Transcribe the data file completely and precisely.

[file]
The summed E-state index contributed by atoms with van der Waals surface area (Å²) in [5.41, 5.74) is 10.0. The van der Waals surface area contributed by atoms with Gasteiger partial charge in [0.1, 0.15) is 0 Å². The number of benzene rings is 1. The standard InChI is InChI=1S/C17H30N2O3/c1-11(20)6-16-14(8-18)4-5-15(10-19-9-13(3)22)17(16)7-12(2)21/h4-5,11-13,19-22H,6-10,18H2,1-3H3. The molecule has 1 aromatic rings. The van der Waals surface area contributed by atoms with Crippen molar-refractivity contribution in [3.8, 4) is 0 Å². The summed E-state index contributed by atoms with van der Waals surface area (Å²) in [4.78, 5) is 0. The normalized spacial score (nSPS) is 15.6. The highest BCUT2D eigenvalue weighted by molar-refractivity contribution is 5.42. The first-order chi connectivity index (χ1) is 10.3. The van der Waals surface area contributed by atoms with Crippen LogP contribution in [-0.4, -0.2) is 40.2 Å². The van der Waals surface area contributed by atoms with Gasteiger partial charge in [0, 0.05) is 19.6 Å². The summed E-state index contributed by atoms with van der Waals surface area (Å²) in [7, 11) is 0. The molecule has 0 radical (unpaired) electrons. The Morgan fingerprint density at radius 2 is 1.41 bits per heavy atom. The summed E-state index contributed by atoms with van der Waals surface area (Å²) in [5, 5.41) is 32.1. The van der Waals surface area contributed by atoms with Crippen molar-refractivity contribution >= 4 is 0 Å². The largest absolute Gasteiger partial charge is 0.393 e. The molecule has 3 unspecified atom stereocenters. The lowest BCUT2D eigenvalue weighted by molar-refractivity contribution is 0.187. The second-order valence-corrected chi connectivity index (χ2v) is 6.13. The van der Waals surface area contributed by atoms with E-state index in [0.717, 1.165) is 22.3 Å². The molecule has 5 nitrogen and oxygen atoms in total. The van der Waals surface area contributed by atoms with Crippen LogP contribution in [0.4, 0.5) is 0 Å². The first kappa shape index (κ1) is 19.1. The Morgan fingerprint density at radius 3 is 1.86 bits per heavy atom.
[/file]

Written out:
The summed E-state index contributed by atoms with van der Waals surface area (Å²) in [5.41, 5.74) is 10.0. The van der Waals surface area contributed by atoms with Gasteiger partial charge in [0.1, 0.15) is 0 Å². The number of benzene rings is 1. The standard InChI is InChI=1S/C17H30N2O3/c1-11(20)6-16-14(8-18)4-5-15(10-19-9-13(3)22)17(16)7-12(2)21/h4-5,11-13,19-22H,6-10,18H2,1-3H3. The molecule has 1 aromatic rings. The van der Waals surface area contributed by atoms with Crippen molar-refractivity contribution in [3.8, 4) is 0 Å². The summed E-state index contributed by atoms with van der Waals surface area (Å²) in [4.78, 5) is 0. The normalized spacial score (nSPS) is 15.6. The highest BCUT2D eigenvalue weighted by molar-refractivity contribution is 5.42. The first-order chi connectivity index (χ1) is 10.3. The van der Waals surface area contributed by atoms with Crippen LogP contribution in [-0.4, -0.2) is 40.2 Å². The van der Waals surface area contributed by atoms with Gasteiger partial charge in [0, 0.05) is 19.6 Å². The summed E-state index contributed by atoms with van der Waals surface area (Å²) in [7, 11) is 0. The molecule has 0 radical (unpaired) electrons. The Morgan fingerprint density at radius 2 is 1.41 bits per heavy atom. The summed E-state index contributed by atoms with van der Waals surface area (Å²) in [5, 5.41) is 32.1. The van der Waals surface area contributed by atoms with Crippen molar-refractivity contribution >= 4 is 0 Å². The largest absolute Gasteiger partial charge is 0.393 e. The molecule has 3 unspecified atom stereocenters. The lowest BCUT2D eigenvalue weighted by molar-refractivity contribution is 0.187. The second-order valence-corrected chi connectivity index (χ2v) is 6.13. The van der Waals surface area contributed by atoms with E-state index in [0.717, 1.165) is 22.3 Å². The molecule has 5 nitrogen and oxygen atoms in total. The van der Waals surface area contributed by atoms with Crippen LogP contribution in [0.4, 0.5) is 0 Å². The first kappa shape index (κ1) is 19.1. The Morgan fingerprint density at radius 3 is 1.86 bits per heavy atom.